# Tutorial 14: On using DrWatson.jl

In this tutorial, we will learn

- How to use
`DrWatson.jl`

to accelerate and reproduce our Gridap simulation workflows

DrWatson.jl is a Julia package that helps managing a typical scientific workflow through all its phases, see a summary here.

All its functionalities can be accessed with (non-invasive) simple function calls.

In order to illustrate how to benefit from `DrWatson.jl`

in `Gridap.jl`

simulations, we refactor here the convergence test from the `Code validation`

tutorial.

Instead of implementing a helper function to carry out the convergence test, we will generate them using `DrWatson.jl`

functions.

## 1. Activate your project

The first step is to activate our project using `quickactivate`

. This does not only activate the project, it also sets the relative paths within the project, so you can safely use the functions `projectdir()`

and its derivatives `datadir()`

, `plotsdir()`

, `srcdir()`

, etc. Beware of this warning, you must activate the project before using other packages.

```
using DrWatson
@quickactivate "Tutorials"
```

Although this tutorial is already in a Project (and git repo), we could also start our scientific project from scratch with `DrWatson.jl`

, using function `initialize_project`

. This function initiates, on the working directory, (1) a git repo with a folder structure enriched for scientific workflows, e.g. folders `data`

, `plots`

, `papers`

, etc., and (2)`Project.toml`

and `Manifest.toml`

files. More details here.

Once the project is activated, we ensure that all packages we use have the versions dictated by our activated project.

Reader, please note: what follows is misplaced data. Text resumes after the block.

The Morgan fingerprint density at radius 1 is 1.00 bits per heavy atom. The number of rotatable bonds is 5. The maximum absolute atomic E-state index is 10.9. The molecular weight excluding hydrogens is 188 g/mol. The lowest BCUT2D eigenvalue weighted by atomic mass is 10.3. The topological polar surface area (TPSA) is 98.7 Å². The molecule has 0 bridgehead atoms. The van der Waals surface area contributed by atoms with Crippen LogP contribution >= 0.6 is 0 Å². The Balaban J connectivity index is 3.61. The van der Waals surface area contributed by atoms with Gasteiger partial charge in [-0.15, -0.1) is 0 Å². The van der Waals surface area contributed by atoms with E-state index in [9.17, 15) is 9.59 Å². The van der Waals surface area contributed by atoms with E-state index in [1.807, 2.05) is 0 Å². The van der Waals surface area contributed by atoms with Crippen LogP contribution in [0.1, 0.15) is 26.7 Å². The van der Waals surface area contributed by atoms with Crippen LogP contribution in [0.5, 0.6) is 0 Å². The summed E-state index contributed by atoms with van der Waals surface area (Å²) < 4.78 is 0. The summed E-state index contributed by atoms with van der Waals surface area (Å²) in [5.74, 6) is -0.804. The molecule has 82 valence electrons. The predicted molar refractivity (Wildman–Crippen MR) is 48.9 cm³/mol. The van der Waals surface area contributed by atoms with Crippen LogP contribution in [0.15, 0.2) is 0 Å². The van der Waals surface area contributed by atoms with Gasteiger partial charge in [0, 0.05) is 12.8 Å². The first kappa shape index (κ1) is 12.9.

```
using Gridap
import Gridap: ∇
```

## 2. Prepare the simulations

We consider the Poisson equation in the unit square $\Omega\doteq (0,1)^2$ as a model problem,

We are going to perform a convergence test with the manufactured solution $u(x) = x_1^3 + x_2^3$.

To this end, we want to solve our computational model for many combinations of mesh size and order of FE approximation (*parameters*) and extract the L2- and H1-norm errors (*output data*).

We first group all parameters and parameter values in a single dictionary

```
params = Dict(
"cells_per_axis" => [8,16,32,64],
"fe_order" => [1,2]
)
```

and then we use DrWatson's `dict_list`

to expand all the parameters into a vector of dictionaries. Each dictionary contains the parameter-value combinations corresponding to a single simulation case.

`dicts = dict_list(params)`

**Warning!** Be careful when combining parameters of different value type. You may end up with dictionaries that do not have a concrete type and experience a significant type-inference overhead when running the simulations.

We wrap next in a function a run of our computational model for a single pair `(cells_per_axis,fe_order)`

. The function returns the L2- and H1-error norms.

We define the manufactured function, as usual

```
p = 3
u(x) = x[1]^p+x[2]^p
∇u(x) = VectorValue(p*x[1]^(p-1),p*x[2]^(p-1))
f(x) = -p*(p-1)*(x[1]^(p-2)+x[2]^(p-2))
∇(::typeof(u)) = ∇u
```

And the function that runs a single case of our parametric space reads

```
function run(n::Int,k::Int)
domain = (0,1,0,1)
partition = (n,n)
model = CartesianDiscreteModel(domain,partition)
reffe = ReferenceFE(lagrangian,Float64,k)
V0 = TestFESpace(model,reffe,conformity=:H1,dirichlet_tags="boundary")
U = TrialFESpace(V0,u)
degree = 2*p
Ω = Triangulation(model)
dΩ = Measure(Ω,degree)
a(u,v) = ∫( ∇(u)⊙∇(v) ) * dΩ
b(v) = ∫( v*f ) * dΩ
op = AffineFEOperator(a,b,U,V0)
uh = solve(op)
e = u - uh
el2 = sqrt(sum( ∫( e*e )*dΩ ))
eh1 = sqrt(sum( ∫( e*e + ∇(e)⋅∇(e) )*dΩ ))
(el2, eh1)
end
```

In order to communicate with `DrWatson.jl`

helper functions, we need to add an extra layer on top of `run`